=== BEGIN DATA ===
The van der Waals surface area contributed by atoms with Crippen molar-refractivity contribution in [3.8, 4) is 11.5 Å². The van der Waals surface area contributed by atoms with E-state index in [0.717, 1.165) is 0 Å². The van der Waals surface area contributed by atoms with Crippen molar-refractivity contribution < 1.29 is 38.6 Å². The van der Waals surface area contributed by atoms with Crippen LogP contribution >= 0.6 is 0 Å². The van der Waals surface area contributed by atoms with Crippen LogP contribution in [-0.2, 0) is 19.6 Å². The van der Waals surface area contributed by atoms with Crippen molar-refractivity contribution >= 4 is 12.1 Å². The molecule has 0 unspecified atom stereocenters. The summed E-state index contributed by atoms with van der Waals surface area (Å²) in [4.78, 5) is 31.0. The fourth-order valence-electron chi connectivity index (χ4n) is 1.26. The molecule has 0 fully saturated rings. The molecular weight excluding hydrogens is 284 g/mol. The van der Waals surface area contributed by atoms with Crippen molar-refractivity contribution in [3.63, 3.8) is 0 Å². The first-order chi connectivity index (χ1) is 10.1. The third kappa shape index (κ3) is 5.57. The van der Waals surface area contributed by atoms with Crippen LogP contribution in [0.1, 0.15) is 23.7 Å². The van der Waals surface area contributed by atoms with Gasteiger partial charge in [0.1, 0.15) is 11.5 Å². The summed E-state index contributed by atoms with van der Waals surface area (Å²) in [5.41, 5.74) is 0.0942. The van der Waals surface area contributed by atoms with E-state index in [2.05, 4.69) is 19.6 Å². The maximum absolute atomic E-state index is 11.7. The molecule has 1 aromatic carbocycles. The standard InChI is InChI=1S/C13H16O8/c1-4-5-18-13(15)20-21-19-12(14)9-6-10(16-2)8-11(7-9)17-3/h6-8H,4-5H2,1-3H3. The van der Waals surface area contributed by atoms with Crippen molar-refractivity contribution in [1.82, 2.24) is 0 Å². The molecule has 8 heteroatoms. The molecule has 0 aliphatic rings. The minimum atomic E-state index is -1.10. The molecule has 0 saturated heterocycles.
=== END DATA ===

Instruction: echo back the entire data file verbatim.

The van der Waals surface area contributed by atoms with Crippen molar-refractivity contribution in [3.8, 4) is 11.5 Å². The van der Waals surface area contributed by atoms with E-state index in [0.717, 1.165) is 0 Å². The van der Waals surface area contributed by atoms with Crippen molar-refractivity contribution < 1.29 is 38.6 Å². The van der Waals surface area contributed by atoms with Crippen LogP contribution >= 0.6 is 0 Å². The van der Waals surface area contributed by atoms with Crippen LogP contribution in [-0.2, 0) is 19.6 Å². The van der Waals surface area contributed by atoms with Crippen molar-refractivity contribution >= 4 is 12.1 Å². The molecule has 0 unspecified atom stereocenters. The summed E-state index contributed by atoms with van der Waals surface area (Å²) in [4.78, 5) is 31.0. The fourth-order valence-electron chi connectivity index (χ4n) is 1.26. The molecule has 0 fully saturated rings. The molecular weight excluding hydrogens is 284 g/mol. The van der Waals surface area contributed by atoms with Crippen molar-refractivity contribution in [3.63, 3.8) is 0 Å². The first-order chi connectivity index (χ1) is 10.1. The third kappa shape index (κ3) is 5.57. The van der Waals surface area contributed by atoms with Crippen LogP contribution in [0.1, 0.15) is 23.7 Å². The van der Waals surface area contributed by atoms with Gasteiger partial charge in [0.1, 0.15) is 11.5 Å². The summed E-state index contributed by atoms with van der Waals surface area (Å²) in [5.41, 5.74) is 0.0942. The van der Waals surface area contributed by atoms with E-state index in [2.05, 4.69) is 19.6 Å². The maximum absolute atomic E-state index is 11.7. The molecule has 1 aromatic carbocycles. The standard InChI is InChI=1S/C13H16O8/c1-4-5-18-13(15)20-21-19-12(14)9-6-10(16-2)8-11(7-9)17-3/h6-8H,4-5H2,1-3H3. The van der Waals surface area contributed by atoms with Crippen molar-refractivity contribution in [1.82, 2.24) is 0 Å². The molecule has 8 heteroatoms. The molecule has 0 aliphatic rings. The minimum atomic E-state index is -1.10. The molecule has 0 saturated heterocycles.